If you're a female entrepreneur you almost certainly face all the same issues as any other entrepreneur, like hiring good staff, reaching customers, and innovating your products. But if you're in a heterosexual relationship and statistics are anything to go by, you likely face an additional challenge that can impact how well you perform at work: getting your partner to do their fair share of the housework at home.
Social scientists and pollsters consistently find a hefty gap between how much time women spend on housework, childcare, and related tasks and how much time their male partners do (the gap is smaller for homosexual couples). And just about any professional woman can tell that extra work translates to a reduced ability to focus on your career (and probably not a small amount of bitterness).
So what can you do to ensure a fairer partnership? Recently Atlantic writer Joe Pinsker hit on an ingenious way to answer this question. Why not ask sociologists who study gender what they do in their own homes to make sure the burden is shared equally?
The result of his inquiries is a fascinating article digging into both why couples end up dividing the workload the way they do (it's not just men being lazy jerks, I am happy to report) and how those deeply steeped in the research on the issue respond. It's worth a read in full, but for the time-pressed, here are the three top tips Pinsker uncovers:
1. Fight back against the idea that mom is better.
There are a lot of common stereotypes out there about moms being somehow naturally better at things than dads, but if you look at the research these beliefs are often simply not true. Women aren't better at multitasking, for example. They just are forced to do more of it. Other studies show that if dads spend as much time with their babies as moms do, then they're just as good at interpreting and responding to their cries. It's not biology. It's practice.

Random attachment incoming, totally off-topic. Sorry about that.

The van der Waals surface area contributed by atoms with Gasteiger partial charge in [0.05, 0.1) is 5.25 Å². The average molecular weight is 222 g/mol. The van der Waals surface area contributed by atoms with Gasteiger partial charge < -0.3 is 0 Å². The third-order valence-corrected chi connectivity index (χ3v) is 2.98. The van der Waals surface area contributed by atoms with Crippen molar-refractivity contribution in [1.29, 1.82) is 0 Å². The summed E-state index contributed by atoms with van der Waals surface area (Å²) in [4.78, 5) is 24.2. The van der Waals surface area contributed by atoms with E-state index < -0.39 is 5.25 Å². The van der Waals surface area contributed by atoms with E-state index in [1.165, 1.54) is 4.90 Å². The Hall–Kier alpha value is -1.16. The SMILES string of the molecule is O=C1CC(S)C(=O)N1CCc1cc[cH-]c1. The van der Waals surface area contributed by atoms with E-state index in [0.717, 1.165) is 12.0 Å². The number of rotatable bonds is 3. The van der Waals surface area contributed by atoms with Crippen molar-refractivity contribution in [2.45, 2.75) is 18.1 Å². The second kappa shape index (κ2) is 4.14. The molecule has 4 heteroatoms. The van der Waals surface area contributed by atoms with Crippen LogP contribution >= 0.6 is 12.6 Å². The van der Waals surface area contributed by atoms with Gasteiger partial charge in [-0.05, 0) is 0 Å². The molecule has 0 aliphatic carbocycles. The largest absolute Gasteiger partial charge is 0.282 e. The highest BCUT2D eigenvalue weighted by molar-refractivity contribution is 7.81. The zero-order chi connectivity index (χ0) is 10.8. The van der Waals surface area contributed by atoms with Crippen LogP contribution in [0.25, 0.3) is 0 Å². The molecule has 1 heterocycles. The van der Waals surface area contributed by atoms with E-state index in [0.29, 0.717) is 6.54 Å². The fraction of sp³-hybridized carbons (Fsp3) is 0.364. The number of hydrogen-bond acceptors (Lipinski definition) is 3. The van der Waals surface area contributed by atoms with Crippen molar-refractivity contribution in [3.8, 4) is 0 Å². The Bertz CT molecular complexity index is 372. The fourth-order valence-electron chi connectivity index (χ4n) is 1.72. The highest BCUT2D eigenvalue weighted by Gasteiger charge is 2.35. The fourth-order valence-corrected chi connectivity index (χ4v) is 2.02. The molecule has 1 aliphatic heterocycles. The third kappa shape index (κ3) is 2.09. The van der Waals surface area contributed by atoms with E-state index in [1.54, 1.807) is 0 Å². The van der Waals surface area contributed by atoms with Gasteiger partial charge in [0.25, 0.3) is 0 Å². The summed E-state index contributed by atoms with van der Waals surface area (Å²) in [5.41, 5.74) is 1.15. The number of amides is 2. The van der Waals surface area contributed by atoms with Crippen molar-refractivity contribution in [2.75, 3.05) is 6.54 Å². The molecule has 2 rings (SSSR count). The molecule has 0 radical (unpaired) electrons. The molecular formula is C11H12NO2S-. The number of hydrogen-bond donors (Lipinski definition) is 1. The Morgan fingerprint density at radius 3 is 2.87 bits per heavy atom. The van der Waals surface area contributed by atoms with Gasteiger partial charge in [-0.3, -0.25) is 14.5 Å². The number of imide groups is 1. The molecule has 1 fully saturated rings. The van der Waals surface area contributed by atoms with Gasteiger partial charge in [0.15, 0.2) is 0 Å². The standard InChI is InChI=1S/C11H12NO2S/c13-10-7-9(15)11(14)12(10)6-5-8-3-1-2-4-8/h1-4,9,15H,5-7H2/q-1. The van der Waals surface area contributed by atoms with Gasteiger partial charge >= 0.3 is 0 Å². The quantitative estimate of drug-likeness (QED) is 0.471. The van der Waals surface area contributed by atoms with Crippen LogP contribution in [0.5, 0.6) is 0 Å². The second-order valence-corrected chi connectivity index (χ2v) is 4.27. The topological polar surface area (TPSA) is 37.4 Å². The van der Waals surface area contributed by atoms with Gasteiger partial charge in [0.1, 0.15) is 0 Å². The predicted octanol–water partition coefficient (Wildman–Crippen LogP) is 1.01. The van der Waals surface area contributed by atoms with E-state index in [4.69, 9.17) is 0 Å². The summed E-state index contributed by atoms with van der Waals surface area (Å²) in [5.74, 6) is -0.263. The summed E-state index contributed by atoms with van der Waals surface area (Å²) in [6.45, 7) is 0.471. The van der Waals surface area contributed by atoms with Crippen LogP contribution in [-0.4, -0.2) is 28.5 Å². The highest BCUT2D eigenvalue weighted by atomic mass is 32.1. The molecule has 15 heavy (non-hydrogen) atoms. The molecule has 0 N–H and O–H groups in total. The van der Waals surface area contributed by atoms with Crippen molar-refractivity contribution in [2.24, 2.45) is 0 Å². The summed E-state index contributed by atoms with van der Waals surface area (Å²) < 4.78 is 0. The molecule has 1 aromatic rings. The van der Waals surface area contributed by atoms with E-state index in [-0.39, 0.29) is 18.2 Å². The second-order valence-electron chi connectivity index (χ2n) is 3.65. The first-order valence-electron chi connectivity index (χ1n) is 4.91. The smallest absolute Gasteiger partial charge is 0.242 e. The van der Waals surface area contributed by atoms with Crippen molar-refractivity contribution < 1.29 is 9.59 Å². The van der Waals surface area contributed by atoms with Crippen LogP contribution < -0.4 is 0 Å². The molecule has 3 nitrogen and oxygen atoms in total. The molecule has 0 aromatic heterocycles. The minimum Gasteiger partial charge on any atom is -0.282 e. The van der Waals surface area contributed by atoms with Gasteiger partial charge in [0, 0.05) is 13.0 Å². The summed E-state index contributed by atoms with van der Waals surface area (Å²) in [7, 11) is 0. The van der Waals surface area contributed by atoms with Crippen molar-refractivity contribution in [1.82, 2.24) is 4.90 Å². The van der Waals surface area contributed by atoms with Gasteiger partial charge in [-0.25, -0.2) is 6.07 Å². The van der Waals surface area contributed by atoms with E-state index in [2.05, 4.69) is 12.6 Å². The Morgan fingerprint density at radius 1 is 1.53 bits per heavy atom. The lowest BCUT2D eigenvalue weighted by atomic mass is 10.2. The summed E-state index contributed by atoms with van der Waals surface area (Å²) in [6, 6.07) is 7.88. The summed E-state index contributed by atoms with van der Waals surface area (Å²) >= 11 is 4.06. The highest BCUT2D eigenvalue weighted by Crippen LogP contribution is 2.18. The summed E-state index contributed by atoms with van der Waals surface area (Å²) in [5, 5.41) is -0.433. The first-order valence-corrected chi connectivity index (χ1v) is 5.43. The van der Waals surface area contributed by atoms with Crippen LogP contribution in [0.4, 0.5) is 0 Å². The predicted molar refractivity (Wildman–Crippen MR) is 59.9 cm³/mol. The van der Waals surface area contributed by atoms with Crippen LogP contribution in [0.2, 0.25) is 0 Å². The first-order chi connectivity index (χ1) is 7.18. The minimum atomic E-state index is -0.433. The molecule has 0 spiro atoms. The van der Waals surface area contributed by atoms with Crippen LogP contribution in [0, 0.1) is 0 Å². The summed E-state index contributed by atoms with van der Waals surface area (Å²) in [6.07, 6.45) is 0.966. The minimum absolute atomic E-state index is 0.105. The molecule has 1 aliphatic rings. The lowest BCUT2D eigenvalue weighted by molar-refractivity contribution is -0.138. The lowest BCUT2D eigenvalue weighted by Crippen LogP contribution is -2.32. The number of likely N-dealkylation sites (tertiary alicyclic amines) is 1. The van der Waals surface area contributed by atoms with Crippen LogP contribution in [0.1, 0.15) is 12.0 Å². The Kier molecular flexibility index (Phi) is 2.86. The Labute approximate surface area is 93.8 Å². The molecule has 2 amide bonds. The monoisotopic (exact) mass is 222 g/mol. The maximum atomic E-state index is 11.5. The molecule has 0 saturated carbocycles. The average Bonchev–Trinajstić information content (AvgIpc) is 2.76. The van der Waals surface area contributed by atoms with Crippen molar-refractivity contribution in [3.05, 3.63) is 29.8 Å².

The researchers Pinsker speaks to are aware of the trap of thinking men are somehow unsuited to particular tasks and actively fight against it. William Scarborough, a sociologist at the University of North Texas, noted his wife initially had an easier time bathing their toddler than he did. "Instead of relying on her to do it, I continued bathing him, even if it took twice as long. Eventually, I got the hang of it and was able to bathe him without any drama," he told Pinsker.
2. Express gratitude
Expressing gratitude is great for your personal happiness, great for work performance, and, it turns out, also great for marital satisfaction. "Multiple experts told me this was helpful, and research indicates that people feel less bitterness about housework when their contributions are recognized," Pinkser writers. For whatever it's worth, my personal experience also indicates husbands are more likely to keep doing a chore without further nagging if you lavish praise on them for their first efforts (no matter how inept).
3. Do chores together.
Daniela Negraia, a sociologist at the University of Oxford, explained her creative approach to ensuring the chores are being spilt fairly at home: "Our solution was to pick a day, one weekend day for example, and just think of what chores we have, and then work starts at the same time and ends at the same time," Other scientists Pinker spoke to endorsed the idea too, noting it makes splitting the housework not just fairer but also more collaborative.
Will these three interventions negate thousands of years of harmful gender norms or the structural issues and lack of family-friendly policies that created the problem in the first place? Of course not. That's too heavy a lift for any individual solution. But these constructive, actionable, research-backed ideas are a good place to start while our wider society gets its act together on things like fixing the gender pay gap and America's broken childcare system. (How's that going, senators?)